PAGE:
In the wake of the 1995 terrorist bombing of the A.P. Murrah Federal Building in Oklahoma City, the President of the United States responded to the threat of global terrorism by directing the U.S. Department of Justice (DOJ) and U.S. Marshall's Service to conduct a vulnerability assessment of federal facilities.
The product of that effort was a blast vulnerability assessment that included suggestions and recommendations for improving the security and reducing the vulnerabilities of federal facilities. Consistent with these findings, GSA developed a detailed Security Criteria to provide performance-based guidance to designers and to ensure that security becomes an integral part of the planning, design, and construction of new federal facilities and major modernization projects. The criteria has been incorporated into the Department of Homeland Security Committee Risk Management Process.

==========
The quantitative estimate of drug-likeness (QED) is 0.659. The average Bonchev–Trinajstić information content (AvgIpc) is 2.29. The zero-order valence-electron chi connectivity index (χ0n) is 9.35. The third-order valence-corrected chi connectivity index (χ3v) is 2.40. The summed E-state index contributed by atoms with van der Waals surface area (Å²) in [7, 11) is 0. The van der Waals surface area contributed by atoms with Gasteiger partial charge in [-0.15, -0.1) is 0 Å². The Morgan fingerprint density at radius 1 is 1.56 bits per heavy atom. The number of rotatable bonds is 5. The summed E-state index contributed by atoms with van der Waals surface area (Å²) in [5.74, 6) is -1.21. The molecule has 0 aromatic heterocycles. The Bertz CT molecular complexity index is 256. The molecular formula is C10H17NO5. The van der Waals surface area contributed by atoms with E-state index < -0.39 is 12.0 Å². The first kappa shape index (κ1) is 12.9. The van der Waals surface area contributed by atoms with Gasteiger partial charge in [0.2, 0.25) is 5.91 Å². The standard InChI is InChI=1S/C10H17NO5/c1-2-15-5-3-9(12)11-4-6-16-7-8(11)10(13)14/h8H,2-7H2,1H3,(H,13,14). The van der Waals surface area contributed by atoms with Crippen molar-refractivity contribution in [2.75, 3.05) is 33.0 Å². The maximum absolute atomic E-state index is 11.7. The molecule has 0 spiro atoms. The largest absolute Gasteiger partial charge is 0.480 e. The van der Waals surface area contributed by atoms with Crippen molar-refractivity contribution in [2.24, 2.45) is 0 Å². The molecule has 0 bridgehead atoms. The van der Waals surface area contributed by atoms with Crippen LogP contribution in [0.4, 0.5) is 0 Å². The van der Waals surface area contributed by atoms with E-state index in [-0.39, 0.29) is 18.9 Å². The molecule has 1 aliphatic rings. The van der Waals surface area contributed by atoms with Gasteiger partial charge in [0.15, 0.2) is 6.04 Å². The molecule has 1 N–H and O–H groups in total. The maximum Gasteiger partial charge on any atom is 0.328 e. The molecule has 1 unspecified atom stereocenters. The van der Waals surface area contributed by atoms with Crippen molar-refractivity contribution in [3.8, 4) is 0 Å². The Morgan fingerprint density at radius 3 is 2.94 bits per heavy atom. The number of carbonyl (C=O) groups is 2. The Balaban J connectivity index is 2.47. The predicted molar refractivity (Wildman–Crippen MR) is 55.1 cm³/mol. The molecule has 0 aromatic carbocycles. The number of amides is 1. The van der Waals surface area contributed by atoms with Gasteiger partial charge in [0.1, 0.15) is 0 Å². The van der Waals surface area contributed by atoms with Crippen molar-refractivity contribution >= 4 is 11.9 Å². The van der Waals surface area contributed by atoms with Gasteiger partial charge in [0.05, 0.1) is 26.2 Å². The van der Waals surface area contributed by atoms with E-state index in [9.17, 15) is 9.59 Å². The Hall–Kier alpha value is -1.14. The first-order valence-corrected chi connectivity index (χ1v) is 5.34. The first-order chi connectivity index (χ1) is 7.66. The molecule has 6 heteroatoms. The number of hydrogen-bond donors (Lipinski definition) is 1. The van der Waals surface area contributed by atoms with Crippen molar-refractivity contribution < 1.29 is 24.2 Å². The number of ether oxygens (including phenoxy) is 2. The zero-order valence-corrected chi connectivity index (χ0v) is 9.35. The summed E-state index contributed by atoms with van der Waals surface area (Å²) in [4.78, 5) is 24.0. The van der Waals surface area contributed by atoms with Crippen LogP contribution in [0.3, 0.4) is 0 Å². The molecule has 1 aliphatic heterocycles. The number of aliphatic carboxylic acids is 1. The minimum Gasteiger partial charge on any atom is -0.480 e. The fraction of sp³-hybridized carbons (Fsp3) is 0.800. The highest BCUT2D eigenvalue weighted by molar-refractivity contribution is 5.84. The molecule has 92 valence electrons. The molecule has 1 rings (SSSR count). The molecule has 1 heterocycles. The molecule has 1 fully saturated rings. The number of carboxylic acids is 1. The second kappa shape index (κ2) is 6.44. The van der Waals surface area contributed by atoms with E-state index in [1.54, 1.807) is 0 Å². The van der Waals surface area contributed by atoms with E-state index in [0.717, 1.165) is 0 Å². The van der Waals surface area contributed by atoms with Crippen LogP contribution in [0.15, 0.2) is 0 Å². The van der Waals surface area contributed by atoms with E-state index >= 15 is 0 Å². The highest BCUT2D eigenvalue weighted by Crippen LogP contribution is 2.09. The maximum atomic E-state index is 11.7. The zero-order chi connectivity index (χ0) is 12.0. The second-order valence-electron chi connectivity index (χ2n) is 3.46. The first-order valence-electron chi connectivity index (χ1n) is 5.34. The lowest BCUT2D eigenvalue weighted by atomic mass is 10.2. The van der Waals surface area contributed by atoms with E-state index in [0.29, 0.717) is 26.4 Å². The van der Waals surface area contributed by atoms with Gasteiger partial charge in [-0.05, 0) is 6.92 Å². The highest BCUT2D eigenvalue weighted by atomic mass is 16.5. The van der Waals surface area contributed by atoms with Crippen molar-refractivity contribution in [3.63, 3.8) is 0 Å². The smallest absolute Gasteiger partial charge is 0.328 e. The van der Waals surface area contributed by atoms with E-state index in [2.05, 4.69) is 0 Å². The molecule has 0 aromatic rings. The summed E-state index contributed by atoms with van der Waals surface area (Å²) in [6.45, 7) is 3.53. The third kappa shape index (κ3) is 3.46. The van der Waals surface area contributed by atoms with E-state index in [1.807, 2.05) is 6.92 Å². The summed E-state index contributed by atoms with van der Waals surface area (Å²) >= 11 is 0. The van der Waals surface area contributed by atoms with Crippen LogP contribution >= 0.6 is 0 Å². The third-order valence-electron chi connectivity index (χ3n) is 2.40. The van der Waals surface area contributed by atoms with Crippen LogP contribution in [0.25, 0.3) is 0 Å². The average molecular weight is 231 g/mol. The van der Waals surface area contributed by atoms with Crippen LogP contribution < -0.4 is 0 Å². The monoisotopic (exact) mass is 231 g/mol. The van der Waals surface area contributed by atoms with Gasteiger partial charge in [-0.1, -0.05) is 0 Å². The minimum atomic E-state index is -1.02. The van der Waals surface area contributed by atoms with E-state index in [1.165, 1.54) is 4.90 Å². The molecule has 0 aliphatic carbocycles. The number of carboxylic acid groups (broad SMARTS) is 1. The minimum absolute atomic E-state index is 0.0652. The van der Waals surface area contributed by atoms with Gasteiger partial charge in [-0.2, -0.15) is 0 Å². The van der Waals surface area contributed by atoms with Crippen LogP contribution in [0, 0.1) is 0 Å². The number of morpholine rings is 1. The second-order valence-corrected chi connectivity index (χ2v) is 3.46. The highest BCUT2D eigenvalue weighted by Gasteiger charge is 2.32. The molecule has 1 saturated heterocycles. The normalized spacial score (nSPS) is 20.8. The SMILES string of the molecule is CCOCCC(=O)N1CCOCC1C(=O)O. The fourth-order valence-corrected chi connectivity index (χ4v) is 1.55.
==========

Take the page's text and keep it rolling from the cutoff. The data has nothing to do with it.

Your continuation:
The primary objectives of a blast vulnerability assessment study are:
- To determine the extent and type of potential structural and facade damage as a result of blast-induced loadings.
- To estimate the likelihood of loss and the extent of injury to people and other assets.
- To explore hazard mitigation options such as possible site, structural, and facade upgrades/enhancements (if needed) that will provide mitigation for meeting the project-specific ISC Security Design Criteria requirements.
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